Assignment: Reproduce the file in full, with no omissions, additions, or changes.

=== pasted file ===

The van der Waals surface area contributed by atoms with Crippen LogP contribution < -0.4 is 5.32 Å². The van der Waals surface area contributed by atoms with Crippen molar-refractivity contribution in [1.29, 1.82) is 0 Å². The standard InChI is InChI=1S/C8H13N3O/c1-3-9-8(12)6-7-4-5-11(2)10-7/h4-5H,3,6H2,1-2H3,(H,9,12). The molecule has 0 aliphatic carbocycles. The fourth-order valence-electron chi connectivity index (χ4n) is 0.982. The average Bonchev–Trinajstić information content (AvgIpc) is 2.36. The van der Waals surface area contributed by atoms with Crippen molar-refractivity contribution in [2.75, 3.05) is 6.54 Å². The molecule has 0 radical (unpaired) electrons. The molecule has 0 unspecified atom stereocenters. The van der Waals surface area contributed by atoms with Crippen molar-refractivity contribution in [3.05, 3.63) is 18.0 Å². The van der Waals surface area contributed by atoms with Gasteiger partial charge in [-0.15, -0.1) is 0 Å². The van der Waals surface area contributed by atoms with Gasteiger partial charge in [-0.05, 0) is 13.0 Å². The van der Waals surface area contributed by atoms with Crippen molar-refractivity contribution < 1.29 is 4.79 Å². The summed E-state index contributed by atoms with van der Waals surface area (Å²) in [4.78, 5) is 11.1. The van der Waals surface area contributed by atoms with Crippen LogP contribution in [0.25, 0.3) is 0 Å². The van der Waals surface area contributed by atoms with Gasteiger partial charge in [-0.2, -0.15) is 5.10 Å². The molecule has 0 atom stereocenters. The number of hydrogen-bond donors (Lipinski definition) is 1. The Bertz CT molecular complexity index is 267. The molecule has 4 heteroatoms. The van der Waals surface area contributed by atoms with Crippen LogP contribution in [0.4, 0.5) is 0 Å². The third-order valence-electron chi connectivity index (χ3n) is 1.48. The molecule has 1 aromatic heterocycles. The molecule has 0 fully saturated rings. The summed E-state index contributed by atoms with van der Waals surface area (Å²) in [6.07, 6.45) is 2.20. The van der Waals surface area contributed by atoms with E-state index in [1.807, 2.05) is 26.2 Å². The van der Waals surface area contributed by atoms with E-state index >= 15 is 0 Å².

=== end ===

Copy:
The van der Waals surface area contributed by atoms with Crippen LogP contribution < -0.4 is 5.32 Å². The van der Waals surface area contributed by atoms with Crippen molar-refractivity contribution in [1.29, 1.82) is 0 Å². The standard InChI is InChI=1S/C8H13N3O/c1-3-9-8(12)6-7-4-5-11(2)10-7/h4-5H,3,6H2,1-2H3,(H,9,12). The molecule has 0 aliphatic carbocycles. The fourth-order valence-electron chi connectivity index (χ4n) is 0.982. The average Bonchev–Trinajstić information content (AvgIpc) is 2.36. The van der Waals surface area contributed by atoms with Crippen molar-refractivity contribution in [2.75, 3.05) is 6.54 Å². The molecule has 0 radical (unpaired) electrons. The molecule has 0 unspecified atom stereocenters. The van der Waals surface area contributed by atoms with Crippen molar-refractivity contribution in [3.05, 3.63) is 18.0 Å². The van der Waals surface area contributed by atoms with Gasteiger partial charge in [-0.15, -0.1) is 0 Å². The van der Waals surface area contributed by atoms with Gasteiger partial charge in [-0.05, 0) is 13.0 Å². The van der Waals surface area contributed by atoms with Crippen molar-refractivity contribution < 1.29 is 4.79 Å². The summed E-state index contributed by atoms with van der Waals surface area (Å²) in [4.78, 5) is 11.1. The van der Waals surface area contributed by atoms with Crippen LogP contribution in [0.25, 0.3) is 0 Å². The van der Waals surface area contributed by atoms with Gasteiger partial charge in [-0.2, -0.15) is 5.10 Å². The molecule has 0 atom stereocenters. The number of hydrogen-bond donors (Lipinski definition) is 1. The Bertz CT molecular complexity index is 267. The molecule has 4 heteroatoms. The van der Waals surface area contributed by atoms with Crippen LogP contribution in [0.4, 0.5) is 0 Å². The third-order valence-electron chi connectivity index (χ3n) is 1.48. The molecule has 1 aromatic heterocycles. The molecule has 0 fully saturated rings. The summed E-state index contributed by atoms with van der Waals surface area (Å²) in [6.07, 6.45) is 2.20. The van der Waals surface area contributed by atoms with E-state index in [1.807, 2.05) is 26.2 Å². The van der Waals surface area contributed by atoms with E-state index >= 15 is 0 Å².